U.S. Amateur has long history with New England
23 Jul 2014
by Benjamin Larsen of AmateurGolf.com

see also: U.S. Amateur Golf Championship, Cherry Hills Country Club, Peter Uihlein Rankings

Peter Uihlein
Peter Uihlein

The U.S. Amateur Championship heads to Atlanta Athletic Club this month but the game's biggest amateur event remains tied to the northeast and New England through an expansive recent and far off history.

The event, of course, was first held at the Newport Golf Club and was won by one C.B. Macdonald (ever heard of him?) way back in 1895. It has since graced the New England region on many occasions in many ways.

Most recently, the U.S. Amateur took over The Country Club in Brookline last August and displayed some of the most phenomenal play we've ever seen from amateurs as England's Matthew Fitzpatrick prevailed.

But there's plenty of history in between. And, as the amateur golf world prepares to crown another U.S. Amateur champion, here's a look at some of the moments that have defined the USGA major here in New England.

1928: Bobby Jones wins 4th title at Brae Burn Country Club

At the height of his appeal, infamous amateur Bobby Jones claimed No. 4 of his impressive five U.S. Amateur titles at the prestigious Donald Ross-designed West Newton, Mass. club.

Two years before he would famously win the game of golf's Grand Slam -- U.S. Open, British Open, U.S. Amateur and British Amateur -- Jones dominated Scot Philip Perkins 10-and-9 in the championship match.

1982: Sigel wins first title at The Country Club

The Country Club in Brookline hosted its fifth U.S. Amateur Championship in 1982 and it helped add to the legendary amateur resume compiled by Jay Sigel.

Prior to joining the Senior PGA Tour in 1993, Sigel enjoyed one of the most dominant amateur careers on record. Amidst his prime, he would win multiple titles at the Porter Cup, Sunnehanna and Northeast and won twice each at the U.S. Amateur and the U.S. Mid- Amateur.

His victory in Brookline was a dominant one as he topped David Tolley 8-and-7 in the championship match.

1995: Tiger Woods wins at Newport Country Club

Who can forget the 1995 U.S. Amateur? The event came back to the place it started for its centennial celebration and, boy, did they put on a show. In the end, Woods would win the second of his three consecutive U.S. Amateur titles in what could perhaps be the most thrilling finale in U.S. Amateur history.

Marucci, then 43, took Woods -- the can't miss kid from Stanford -- to the limit. Marucci, who captained the 2013 U.S. Walker Cup team, took an early 3-up advantage and went toe-to-toe with Tiger before Woods pulled it out on the match's 36th hole.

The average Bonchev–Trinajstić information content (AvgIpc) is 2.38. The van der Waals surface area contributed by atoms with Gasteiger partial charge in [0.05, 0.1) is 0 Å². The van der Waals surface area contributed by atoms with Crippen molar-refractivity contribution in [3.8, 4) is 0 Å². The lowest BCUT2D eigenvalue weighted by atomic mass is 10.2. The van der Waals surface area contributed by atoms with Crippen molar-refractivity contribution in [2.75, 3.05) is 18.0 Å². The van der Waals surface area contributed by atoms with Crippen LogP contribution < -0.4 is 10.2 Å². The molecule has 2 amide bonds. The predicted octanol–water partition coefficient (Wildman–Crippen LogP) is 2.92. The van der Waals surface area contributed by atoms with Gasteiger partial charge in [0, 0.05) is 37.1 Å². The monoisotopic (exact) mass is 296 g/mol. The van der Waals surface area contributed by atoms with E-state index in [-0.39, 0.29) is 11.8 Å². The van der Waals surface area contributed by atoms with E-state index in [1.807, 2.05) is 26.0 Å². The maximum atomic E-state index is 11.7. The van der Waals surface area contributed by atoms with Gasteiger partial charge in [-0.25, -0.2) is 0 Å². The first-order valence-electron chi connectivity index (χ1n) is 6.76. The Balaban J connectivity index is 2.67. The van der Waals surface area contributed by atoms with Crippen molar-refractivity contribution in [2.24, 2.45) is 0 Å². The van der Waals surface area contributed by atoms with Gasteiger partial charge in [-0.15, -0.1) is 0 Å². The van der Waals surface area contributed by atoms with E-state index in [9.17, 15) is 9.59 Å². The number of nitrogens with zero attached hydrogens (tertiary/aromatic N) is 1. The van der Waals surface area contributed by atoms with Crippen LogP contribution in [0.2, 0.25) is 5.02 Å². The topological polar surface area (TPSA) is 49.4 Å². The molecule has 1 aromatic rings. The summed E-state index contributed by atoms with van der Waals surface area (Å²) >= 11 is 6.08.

2000: Massachusetts represented well at Baltusrol

The event wasn't held in the area but New England -- and the Commonwealth of Massachusetts, in particular -- sure was represented well at the 2000 U.S. Amateur.

Lee, Mass. native and former University of Rhode Island star Jim Salinetti, earned co- medalist honors during stroke-play qualifying before reaching the Round of 16 in match play.

Match play was exactly where Brookline native James Driscoll turned it on. The University of Virginia star made it all the way to the championship match before falling to Oregon's Jeff Quinney in 39 holes.

2010: Uihlein wins at Chambers Bay

New Bedford-born Peter Uihlein won one for the region in 2010. As part of his terrific amateur career, Uihlein, the son of Wally Uihlein, the Chairman and CEO of the Acushnet Company, Uihlein topped the field at Chambers Bay in Washington.

It was merely a starting point for Uihlein, who would become the world's top-ranked amateur before beginning his professional career, which includes a win on the European Tour.

ABOUT THE U.S. Amateur

The U.S. Amateur, the oldest USGA championship, was first played in 1895 at Newport Golf Club in Rhode Island. The event, which has no age restriction, is open to those with a Handicap Index of 2.4 or lower. It is one of 14 national championships conducted annually by the USGA, 10 of which are strictly for amateurs. It is the pre-eminent amateur competition in the world. Applications are typically placed online in the spring at www.usga.org.

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